The following guide to removing the back panel from a Hudl2 is a brief extract from my book:
Removing the Back Panel
The first challenge you are going to face when starting to repair a Hudl 2 is removing the back panel of the case. This can seem difficult and daunting at first, but like anything, it becomes easier with experience and practice. The important thing is to have access to the proper tools for the job and take your time. The Hudl 2 back panel clips are quite delicate and it’s very easy to break them while removing the back panel if you use too much force. Should this happen, you’ll end up with a Hudl 2 back panel that won’t connect properly, with ugly gaps showing when you clip it back on.
The following items, in order of preference, can be used to remove the back panel of the Hudl 2.
I prefer to use a spudger tool for this task, as this has far less chance of damaging the clips on the case than either a plectrum or in a worse case scenario, a butter knife. This is primarily because the spudger tool is made of plastic that is actually softer than the Hudl 2 case. This means there is very little chance of the spudger tool damaging the case or breaking the case clips. Start at one of the four corners and use a fingernail or a plectrum to prise open a small space big enough to fit your tool of choice into. Slide this slowly down the case, wiggling it slightly to apply lateral pressure to the clips. These should then pop open without breaking. Repeat this process working around all four sides of the Hudl 2. Once this is complete, you can remove it without any trouble.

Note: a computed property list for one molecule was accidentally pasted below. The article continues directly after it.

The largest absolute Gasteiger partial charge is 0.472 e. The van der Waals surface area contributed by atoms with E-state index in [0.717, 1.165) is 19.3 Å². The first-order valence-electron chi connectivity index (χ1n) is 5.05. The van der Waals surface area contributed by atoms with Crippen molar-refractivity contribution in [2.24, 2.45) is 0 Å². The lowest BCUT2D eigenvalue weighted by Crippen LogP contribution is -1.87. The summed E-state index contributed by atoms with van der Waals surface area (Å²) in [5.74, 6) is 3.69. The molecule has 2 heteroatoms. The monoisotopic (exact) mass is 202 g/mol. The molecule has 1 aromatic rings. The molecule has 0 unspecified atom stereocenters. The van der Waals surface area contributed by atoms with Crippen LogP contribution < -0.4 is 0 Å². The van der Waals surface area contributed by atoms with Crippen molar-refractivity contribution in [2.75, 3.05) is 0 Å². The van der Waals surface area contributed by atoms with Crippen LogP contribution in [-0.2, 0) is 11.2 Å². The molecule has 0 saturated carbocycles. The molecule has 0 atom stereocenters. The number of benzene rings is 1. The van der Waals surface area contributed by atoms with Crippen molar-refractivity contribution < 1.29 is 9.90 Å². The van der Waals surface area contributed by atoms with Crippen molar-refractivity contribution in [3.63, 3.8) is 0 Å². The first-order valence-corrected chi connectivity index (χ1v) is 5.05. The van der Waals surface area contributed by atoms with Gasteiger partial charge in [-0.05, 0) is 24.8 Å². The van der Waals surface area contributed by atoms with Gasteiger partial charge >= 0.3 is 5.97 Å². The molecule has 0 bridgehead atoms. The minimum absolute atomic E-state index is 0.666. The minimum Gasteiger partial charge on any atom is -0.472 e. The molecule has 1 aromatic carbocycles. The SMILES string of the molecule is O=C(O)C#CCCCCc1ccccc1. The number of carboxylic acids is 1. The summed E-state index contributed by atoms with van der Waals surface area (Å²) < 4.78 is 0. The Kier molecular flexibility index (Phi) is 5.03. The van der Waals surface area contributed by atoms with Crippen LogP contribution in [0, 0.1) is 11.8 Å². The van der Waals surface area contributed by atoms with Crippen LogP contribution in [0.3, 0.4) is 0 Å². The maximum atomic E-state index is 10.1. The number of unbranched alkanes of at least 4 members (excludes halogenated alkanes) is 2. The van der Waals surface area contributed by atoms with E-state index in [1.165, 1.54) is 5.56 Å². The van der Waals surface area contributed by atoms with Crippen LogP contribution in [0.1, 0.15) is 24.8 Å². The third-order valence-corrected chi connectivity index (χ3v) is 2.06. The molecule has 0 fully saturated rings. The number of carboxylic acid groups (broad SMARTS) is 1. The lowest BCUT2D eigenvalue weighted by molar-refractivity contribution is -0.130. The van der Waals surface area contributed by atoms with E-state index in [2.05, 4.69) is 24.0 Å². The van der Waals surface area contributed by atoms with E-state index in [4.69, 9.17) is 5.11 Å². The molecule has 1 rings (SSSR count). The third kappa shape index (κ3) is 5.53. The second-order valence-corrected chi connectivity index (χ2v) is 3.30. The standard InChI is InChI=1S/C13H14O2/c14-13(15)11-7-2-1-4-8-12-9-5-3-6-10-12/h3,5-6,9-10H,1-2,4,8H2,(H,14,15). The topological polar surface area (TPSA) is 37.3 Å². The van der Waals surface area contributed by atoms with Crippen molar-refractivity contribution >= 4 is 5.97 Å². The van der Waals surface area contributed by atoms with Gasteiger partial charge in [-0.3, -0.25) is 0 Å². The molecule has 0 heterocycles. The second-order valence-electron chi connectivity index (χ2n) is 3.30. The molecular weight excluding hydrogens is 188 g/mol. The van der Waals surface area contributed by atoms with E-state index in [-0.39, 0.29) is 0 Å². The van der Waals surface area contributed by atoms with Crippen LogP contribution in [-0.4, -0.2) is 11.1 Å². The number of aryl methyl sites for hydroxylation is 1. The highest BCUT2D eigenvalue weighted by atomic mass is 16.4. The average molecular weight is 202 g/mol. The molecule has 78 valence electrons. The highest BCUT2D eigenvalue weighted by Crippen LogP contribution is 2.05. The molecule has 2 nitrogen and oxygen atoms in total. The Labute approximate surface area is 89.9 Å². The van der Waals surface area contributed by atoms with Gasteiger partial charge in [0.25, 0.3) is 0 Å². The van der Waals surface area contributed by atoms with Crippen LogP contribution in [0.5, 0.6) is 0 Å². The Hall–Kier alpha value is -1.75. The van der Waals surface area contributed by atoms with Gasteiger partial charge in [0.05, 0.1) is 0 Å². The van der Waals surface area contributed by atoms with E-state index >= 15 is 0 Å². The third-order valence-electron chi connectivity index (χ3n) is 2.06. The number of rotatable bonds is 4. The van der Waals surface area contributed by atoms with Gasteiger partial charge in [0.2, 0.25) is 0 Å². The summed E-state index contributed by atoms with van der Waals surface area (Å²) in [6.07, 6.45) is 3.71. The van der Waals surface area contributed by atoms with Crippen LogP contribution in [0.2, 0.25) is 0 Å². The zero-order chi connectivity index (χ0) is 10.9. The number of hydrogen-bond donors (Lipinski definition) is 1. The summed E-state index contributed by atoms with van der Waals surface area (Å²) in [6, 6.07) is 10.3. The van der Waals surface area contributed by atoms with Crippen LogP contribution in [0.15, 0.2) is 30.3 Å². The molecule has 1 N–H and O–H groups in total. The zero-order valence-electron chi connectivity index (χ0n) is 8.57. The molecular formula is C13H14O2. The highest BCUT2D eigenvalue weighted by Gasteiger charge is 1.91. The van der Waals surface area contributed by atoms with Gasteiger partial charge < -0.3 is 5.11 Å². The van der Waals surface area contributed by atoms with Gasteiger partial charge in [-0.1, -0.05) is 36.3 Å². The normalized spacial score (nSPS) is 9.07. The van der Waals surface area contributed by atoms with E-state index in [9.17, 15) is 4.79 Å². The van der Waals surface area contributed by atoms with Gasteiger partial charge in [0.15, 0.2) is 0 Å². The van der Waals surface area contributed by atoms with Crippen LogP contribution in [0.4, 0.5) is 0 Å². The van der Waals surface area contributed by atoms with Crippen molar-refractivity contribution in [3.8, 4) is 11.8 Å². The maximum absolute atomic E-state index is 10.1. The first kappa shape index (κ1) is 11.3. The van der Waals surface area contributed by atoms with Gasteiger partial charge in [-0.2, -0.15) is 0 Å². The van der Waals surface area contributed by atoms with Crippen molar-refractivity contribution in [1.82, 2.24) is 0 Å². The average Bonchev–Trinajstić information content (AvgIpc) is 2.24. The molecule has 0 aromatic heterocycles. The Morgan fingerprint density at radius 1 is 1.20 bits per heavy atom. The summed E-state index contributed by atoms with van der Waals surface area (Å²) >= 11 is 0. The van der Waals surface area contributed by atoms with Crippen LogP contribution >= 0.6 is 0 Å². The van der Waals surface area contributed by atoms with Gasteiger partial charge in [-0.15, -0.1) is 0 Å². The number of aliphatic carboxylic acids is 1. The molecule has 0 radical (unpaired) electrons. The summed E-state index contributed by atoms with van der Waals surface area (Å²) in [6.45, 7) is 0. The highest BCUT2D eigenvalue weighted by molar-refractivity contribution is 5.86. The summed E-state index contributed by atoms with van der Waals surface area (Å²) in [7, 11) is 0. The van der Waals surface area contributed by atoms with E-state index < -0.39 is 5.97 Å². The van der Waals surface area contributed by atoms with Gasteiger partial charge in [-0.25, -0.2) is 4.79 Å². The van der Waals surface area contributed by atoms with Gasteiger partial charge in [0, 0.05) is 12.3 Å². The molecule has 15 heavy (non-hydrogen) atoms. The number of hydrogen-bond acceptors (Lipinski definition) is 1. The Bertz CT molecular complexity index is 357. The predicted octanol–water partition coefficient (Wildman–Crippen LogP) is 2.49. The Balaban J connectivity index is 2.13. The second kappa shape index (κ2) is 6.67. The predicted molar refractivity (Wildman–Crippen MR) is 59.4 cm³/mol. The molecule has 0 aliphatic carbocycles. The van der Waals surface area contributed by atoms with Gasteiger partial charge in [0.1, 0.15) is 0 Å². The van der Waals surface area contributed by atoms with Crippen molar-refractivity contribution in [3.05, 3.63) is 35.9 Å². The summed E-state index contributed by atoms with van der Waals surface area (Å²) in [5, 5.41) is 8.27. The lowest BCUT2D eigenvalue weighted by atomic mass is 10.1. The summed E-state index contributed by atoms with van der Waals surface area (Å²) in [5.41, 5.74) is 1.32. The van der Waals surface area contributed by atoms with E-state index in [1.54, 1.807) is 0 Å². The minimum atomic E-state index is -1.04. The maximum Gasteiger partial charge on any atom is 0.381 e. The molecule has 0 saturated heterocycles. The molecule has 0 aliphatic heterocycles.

When putting the case back on, align the “Power on” and volume controls first.
There is only one way to put a Hudl 2 back panel on properly. Start with the side with the “power on” and volume controls. You need to ensure that these align perfectly with the three micro switches on the side of the Hudl 2 motherboard. The buttons on the back panel have rubber tabs inside them that need to come into contact with the micro switches, so that when button are pressed on the outside of the Hudl 2 case, the rubber will then press on the micro switches. The easiest way to do this is to put the case back on at an angle. The external buttons frequently have an overhanging plastic lip on them that needs to fit inside the case, otherwise it will actively prevent the buttons from working correctly. This is probably the only occasion I’ve seen where the legacies of the manufacturing process are helpful to repairs!
Make sure the overhanging plastic fits inside the case and that the buttons align with the micro switches